About this book
These notes summarize in part lectures held regularly at the University of Zurich and, in the Summer of 1974, at the Semi nario Latinoamericano de QUimica Cuantica in Mexico. I am grateful to those who have encouraged me to publish these lec tures or have contributed to them by their suggestions. In particular, I wish to thank Professor J. Keller of the Univer sidad Nacional Autonoma in Mexico, Professor H. Labhart and Professor H. Fischer of the University of Zurich, as well as my former students Dr. J. Kuhn, Dr. W. Hug and Dr. R. Geiger. The aim of these notes is to provtde a summary and concise introduction to elementary molecular orbital theory, with an emphasis on semiempirical methods. Within the last decade the development and refinement of ab initio computations has tended to overshadow the usefulness of semiempirical methods. However, both approaches have their justification. Ab initio methods are designed for accurate predictions, at the expense of greater computational labor. The aim of semiempirical methods mainly lies in a semiquantitative classification of electronic pro perties and in the search for regularities within given classes of larger molecules. The reader is supposed to have had some previous basic instruc tion in quantum mechanics, such as is now offered in many uni versities to chemists in their third or fourth year of study. The bibliography should encourage the reader to consult other texts, in particular also selected publications in scientific journals.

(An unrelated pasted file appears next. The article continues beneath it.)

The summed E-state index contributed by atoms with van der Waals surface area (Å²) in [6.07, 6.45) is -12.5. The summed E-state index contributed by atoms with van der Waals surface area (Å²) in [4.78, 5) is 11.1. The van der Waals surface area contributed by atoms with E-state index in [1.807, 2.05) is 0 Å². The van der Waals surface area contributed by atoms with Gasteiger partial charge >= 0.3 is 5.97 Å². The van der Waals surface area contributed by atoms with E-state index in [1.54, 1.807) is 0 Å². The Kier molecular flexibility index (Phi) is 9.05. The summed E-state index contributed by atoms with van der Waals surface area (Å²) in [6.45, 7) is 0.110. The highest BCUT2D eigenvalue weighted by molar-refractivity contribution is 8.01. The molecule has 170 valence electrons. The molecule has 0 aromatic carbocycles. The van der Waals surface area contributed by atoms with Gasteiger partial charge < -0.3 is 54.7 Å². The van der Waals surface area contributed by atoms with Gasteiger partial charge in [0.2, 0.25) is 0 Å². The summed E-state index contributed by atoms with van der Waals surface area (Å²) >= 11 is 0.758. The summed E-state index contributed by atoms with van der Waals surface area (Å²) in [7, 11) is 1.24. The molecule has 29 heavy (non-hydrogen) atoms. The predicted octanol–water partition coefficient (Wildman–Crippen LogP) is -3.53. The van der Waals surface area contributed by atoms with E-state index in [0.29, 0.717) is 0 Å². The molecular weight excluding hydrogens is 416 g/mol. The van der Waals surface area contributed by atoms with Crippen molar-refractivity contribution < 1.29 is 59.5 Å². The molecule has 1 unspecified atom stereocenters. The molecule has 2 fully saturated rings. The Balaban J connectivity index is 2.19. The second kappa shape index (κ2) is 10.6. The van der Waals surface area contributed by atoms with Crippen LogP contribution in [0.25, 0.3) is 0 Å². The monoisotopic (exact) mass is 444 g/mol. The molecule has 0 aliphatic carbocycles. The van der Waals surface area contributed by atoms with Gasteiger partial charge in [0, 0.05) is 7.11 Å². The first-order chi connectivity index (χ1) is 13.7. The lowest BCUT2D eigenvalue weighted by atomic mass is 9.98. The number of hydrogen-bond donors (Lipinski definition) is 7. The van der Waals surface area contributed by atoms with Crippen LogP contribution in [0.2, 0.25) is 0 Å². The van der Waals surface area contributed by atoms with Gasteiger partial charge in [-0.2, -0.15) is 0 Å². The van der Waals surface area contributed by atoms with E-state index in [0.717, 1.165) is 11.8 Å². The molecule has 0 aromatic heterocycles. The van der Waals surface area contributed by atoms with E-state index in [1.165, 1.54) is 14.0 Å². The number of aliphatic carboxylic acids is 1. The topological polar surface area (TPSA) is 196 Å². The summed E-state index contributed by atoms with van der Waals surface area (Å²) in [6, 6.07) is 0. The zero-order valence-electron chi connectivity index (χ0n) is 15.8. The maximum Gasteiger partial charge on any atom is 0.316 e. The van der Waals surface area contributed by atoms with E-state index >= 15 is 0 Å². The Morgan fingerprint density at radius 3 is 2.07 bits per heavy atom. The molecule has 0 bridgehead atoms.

Molekülorbital Orbital Orbital Theory electrons optical activity